The Honeybears are lots of fun, but I’m restless, so I volunteer to go get our lunch. I want barbeque from the Saltlick and Lee gets a steak frites sandwich from Aquarelle. Mine is good (I get it with cole slaw right on the barbeque) but Lee’s is REALLY good. Steak thinly sliced, some kind of creamy sauce and spicy French fries right on the sandwich. He has a little trouble getting his sandwich back from me after he offers me a bite!

Then we have an hour in-between the Honeybears and the B-52’s but we don’t want to lose our spot so we decide to just hang out. I entertain myself taking pictures of all the darling Wellies trouping by. I used to see these colorful rain boots in Hong Kong sometimes and I would think people were crazy because when it rains in Hong Kong it’s usually hot and muggy as well. Rubber boots in those conditions would be extremely uncomfortable I would think, but today at ACL they’re a must-have fashion item it would seem.

Finally, the B-52’s begin their show. First thing – hey, they’re old! They’re at least as old as I am, and I’m charmed by the sight of wildly dressed women grooving onstage in their signature beehive hairdos! I just feel kind of proud of my cohort there for a moment – their arms aren’t flabby, their gowns are cool and their makeup is out of this world…and they can still really, really sing. Roam Around the World, Love Shack and other songs that sound vaguely familiar are a treat. I bounce around and clap and sing along with the best of them.

After the B-52’s we bid farewell to Mel and Stan. This was their first ACL; I hope they had fun. We want to hear the Heartless Bastards, so we head gamely over to the Dell stage. Oh my…on the higher ground the mud isn’t too bad, but as we come down the hill by the big tree there’s a river of mud at the bottom. We walk through it and attempt to find a place to stand that isn’t too disgusting. The Heartless Bastards are good, but as we stand there I start to realize just how tired I am. I look over at the Livestrong stage, where Pearl Jam will play tonight. I think about how much farther I would need to go into the sea of mud before me in order to hear or see anything. Three days of walking, standing, and dancing, in sunshine, rain, and mud have taken their toll. I’m ready to go home and Lee is agreeable so we leave, and I know then that I’m not coming back tonight.

As always ACL is just fun, fun, fun. This was an unusual year. Held later because of a bye week for UT football, it was cooler, but going later into the fall in Austin always means there is a higher risk of rain. It was nice to not have to deal with 100 degree temps though. And the music was good, very good. I have a huge list of performers to listen to in more detail and like most years I would imagine that I’ll end up with several groups that become my favorites that before this weekend I had never heard of before.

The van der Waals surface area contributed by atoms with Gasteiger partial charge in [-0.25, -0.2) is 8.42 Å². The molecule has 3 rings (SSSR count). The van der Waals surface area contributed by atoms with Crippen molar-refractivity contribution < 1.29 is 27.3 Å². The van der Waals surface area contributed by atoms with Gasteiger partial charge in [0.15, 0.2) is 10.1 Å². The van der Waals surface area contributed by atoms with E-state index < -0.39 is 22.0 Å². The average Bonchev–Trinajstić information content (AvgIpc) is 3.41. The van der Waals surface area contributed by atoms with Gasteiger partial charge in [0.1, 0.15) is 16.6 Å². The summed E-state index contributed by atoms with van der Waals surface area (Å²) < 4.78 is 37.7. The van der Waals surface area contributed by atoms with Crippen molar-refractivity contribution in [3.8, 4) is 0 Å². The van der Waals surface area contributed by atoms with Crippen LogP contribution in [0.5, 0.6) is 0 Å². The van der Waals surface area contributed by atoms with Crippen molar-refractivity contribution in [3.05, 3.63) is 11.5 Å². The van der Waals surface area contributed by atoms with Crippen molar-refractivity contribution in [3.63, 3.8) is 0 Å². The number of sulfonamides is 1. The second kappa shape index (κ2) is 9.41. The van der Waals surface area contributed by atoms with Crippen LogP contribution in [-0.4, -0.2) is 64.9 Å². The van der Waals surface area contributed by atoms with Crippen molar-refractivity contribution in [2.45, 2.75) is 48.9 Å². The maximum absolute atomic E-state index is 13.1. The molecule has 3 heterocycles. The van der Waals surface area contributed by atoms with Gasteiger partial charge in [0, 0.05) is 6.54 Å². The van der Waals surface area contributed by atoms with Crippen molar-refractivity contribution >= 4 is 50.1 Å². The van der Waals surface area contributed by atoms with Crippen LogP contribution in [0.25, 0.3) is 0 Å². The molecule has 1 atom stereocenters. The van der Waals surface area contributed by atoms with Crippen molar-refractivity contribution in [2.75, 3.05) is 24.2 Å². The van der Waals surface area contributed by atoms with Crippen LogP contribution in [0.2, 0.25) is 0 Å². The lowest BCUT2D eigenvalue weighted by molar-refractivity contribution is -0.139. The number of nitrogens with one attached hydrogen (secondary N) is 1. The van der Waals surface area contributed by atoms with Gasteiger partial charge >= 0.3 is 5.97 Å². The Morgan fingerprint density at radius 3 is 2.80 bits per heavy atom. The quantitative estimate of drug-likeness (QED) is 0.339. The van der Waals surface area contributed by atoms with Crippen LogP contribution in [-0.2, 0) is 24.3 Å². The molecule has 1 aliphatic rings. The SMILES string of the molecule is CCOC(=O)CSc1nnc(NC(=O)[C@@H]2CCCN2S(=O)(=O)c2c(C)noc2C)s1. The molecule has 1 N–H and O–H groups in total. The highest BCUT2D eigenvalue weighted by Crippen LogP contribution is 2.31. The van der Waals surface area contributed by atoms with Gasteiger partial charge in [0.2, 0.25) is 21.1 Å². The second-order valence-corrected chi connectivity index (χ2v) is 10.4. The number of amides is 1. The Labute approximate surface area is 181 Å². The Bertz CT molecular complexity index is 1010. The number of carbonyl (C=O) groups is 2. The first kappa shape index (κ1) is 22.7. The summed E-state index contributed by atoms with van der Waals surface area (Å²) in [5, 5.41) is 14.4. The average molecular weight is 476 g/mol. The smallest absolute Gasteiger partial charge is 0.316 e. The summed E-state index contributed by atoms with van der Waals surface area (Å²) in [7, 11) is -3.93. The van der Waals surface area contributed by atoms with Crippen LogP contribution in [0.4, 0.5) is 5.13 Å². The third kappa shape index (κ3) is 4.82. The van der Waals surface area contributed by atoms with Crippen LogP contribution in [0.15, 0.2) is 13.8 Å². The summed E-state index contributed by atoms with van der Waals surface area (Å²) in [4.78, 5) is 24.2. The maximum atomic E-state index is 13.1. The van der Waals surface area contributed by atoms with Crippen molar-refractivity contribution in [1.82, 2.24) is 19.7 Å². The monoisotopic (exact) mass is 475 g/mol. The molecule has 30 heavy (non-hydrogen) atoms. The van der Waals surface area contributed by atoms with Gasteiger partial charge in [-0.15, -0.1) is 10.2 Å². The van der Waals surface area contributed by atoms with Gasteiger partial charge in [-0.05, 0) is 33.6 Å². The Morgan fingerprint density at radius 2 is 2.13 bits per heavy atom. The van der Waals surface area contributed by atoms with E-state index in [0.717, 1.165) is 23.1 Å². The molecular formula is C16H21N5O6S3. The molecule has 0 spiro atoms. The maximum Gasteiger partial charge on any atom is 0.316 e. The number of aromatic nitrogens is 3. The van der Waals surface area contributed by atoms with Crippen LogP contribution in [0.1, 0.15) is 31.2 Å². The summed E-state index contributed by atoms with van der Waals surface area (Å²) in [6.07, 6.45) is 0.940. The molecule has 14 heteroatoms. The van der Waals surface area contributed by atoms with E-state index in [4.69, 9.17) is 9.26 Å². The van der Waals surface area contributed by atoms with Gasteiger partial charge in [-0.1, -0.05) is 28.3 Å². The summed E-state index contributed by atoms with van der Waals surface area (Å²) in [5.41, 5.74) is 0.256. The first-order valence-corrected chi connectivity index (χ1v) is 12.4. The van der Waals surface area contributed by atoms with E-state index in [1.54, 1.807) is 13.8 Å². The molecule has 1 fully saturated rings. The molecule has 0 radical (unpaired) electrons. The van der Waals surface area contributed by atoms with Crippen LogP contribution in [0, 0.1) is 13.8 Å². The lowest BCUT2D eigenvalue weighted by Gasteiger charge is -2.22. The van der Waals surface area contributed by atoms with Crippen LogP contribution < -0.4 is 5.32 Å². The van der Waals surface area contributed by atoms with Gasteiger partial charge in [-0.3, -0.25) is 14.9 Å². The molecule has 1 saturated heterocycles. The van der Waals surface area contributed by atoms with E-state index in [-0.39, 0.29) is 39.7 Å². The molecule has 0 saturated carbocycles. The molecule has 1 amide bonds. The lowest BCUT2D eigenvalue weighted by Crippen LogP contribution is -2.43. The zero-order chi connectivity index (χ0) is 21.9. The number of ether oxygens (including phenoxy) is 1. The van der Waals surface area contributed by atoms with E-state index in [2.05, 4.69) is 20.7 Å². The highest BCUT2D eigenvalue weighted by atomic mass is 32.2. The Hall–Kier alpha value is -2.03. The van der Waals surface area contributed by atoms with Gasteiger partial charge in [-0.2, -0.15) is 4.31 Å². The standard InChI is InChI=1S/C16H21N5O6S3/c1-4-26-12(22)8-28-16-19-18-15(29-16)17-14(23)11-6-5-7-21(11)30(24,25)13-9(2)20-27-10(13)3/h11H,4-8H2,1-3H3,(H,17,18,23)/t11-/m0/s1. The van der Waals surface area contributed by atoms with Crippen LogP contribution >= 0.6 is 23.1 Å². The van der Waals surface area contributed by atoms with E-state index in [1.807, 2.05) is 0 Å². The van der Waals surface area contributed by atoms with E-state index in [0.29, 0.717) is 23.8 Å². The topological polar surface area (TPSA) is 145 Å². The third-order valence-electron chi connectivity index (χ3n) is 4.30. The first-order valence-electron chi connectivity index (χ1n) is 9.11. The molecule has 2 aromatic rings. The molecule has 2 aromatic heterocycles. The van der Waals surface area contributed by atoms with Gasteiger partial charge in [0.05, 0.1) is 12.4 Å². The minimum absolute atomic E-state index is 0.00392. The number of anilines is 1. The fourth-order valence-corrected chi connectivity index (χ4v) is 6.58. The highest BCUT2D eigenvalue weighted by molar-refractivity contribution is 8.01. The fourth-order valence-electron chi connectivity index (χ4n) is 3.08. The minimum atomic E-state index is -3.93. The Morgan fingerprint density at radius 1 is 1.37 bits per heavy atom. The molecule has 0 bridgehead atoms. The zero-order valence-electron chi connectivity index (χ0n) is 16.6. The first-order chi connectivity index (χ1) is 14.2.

Going to something like ACL keeps me young and at the same time makes me feel old. I was really tired after the festival this year. The bands seemed louder too, loud enough that we employed the use of ear plugs, which we haven’t done before.

I hope the grass recovers, and I hope it doesn’t rain next year. And I hope this isn’t the last ACL for us.

Sunday, September 27, 2009


You’d think that now that all the angst and uncertainty of this past year were over that I would be happy and content; doing my part to see that this house in Austin sells and preparing for the big move. Well, yes I’m doing that; I keep this house uncluttered, tidy and clean and make myself scarce whenever a realtor wants to show it to a prospective client. I’m making lists and doing whatever it is I need to do from this end to prepare for the move. But really, there’s just not that much to do here right now. The only reason I’m here and not in New England is because somebody really needs to keep this house occupied while all our possessions still reside here. And so here I sit.

I’ve always been good at occupying myself, no matter what the situation and now is no exception. Besides the eternal house-cleaning and the basics of cooking and errand-running I spent the 16th through the 21st of this month in St. Louis with my mom. We celebrated Rosh Hashanah together on Saturday. I did some work to clean up her office and get some of her paperwork filed. My mom does a very good job of keeping track of her affairs but she truly hates organizing things and putting them away, and at 81 years old she’s not going to change any time soon. I created an “in box” for her and just said “if you don’t feel like filing things put them here and I’ll be happy to file them the next time I’m in town.” It’s a lot better than sorting through five years of randomly filed papers!

I was also able to see how much pain her hip is giving her. Around 8 years ago she broke her hip when my father lost his balance and knocked her over. The hip joint was surgically repaired but it’s always been somewhat painful and it’s gotten much worse. She’s going to a surgeon October 8th and I'm prepared to hear that she’s finally going to have to get the hip repaired again or even get the joint replaced.